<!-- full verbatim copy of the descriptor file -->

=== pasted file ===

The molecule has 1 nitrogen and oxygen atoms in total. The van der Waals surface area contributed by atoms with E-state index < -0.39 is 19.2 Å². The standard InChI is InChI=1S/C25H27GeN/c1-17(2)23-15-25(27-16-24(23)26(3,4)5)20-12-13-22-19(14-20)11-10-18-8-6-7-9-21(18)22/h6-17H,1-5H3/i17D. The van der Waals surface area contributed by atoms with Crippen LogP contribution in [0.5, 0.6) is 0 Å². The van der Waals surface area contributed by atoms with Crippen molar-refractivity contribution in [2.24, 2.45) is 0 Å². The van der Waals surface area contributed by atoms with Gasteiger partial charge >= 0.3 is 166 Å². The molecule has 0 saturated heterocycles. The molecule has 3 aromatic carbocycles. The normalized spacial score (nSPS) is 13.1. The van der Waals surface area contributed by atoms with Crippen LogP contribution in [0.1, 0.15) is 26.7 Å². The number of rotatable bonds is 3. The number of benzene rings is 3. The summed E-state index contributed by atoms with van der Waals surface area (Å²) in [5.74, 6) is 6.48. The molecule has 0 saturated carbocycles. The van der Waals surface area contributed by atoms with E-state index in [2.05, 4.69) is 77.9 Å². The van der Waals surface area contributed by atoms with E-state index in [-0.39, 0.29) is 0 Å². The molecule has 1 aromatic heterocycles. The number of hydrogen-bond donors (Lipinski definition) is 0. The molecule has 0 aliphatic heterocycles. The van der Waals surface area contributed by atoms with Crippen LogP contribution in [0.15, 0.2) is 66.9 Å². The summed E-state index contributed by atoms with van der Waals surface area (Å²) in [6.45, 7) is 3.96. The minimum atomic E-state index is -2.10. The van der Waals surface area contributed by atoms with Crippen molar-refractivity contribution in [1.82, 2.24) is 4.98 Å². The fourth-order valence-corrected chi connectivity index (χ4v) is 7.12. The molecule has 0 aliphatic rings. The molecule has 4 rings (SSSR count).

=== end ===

The molecule has 1 nitrogen and oxygen atoms in total. The van der Waals surface area contributed by atoms with E-state index < -0.39 is 19.2 Å². The standard InChI is InChI=1S/C25H27GeN/c1-17(2)23-15-25(27-16-24(23)26(3,4)5)20-12-13-22-19(14-20)11-10-18-8-6-7-9-21(18)22/h6-17H,1-5H3/i17D. The van der Waals surface area contributed by atoms with Crippen LogP contribution in [0.5, 0.6) is 0 Å². The van der Waals surface area contributed by atoms with Crippen molar-refractivity contribution in [2.24, 2.45) is 0 Å². The van der Waals surface area contributed by atoms with Gasteiger partial charge >= 0.3 is 166 Å². The molecule has 0 saturated heterocycles. The molecule has 3 aromatic carbocycles. The normalized spacial score (nSPS) is 13.1. The van der Waals surface area contributed by atoms with Crippen LogP contribution in [0.1, 0.15) is 26.7 Å². The number of rotatable bonds is 3. The number of benzene rings is 3. The summed E-state index contributed by atoms with van der Waals surface area (Å²) in [5.74, 6) is 6.48. The molecule has 0 saturated carbocycles. The van der Waals surface area contributed by atoms with E-state index in [2.05, 4.69) is 77.9 Å². The van der Waals surface area contributed by atoms with E-state index in [-0.39, 0.29) is 0 Å². The molecule has 1 aromatic heterocycles. The number of hydrogen-bond donors (Lipinski definition) is 0. The molecule has 0 aliphatic heterocycles. The van der Waals surface area contributed by atoms with Crippen LogP contribution in [0.15, 0.2) is 66.9 Å². The summed E-state index contributed by atoms with van der Waals surface area (Å²) in [6.45, 7) is 3.96. The minimum atomic E-state index is -2.10. The van der Waals surface area contributed by atoms with Crippen molar-refractivity contribution in [1.82, 2.24) is 4.98 Å². The fourth-order valence-corrected chi connectivity index (χ4v) is 7.12. The molecule has 0 aliphatic rings. The molecule has 4 rings (SSSR count).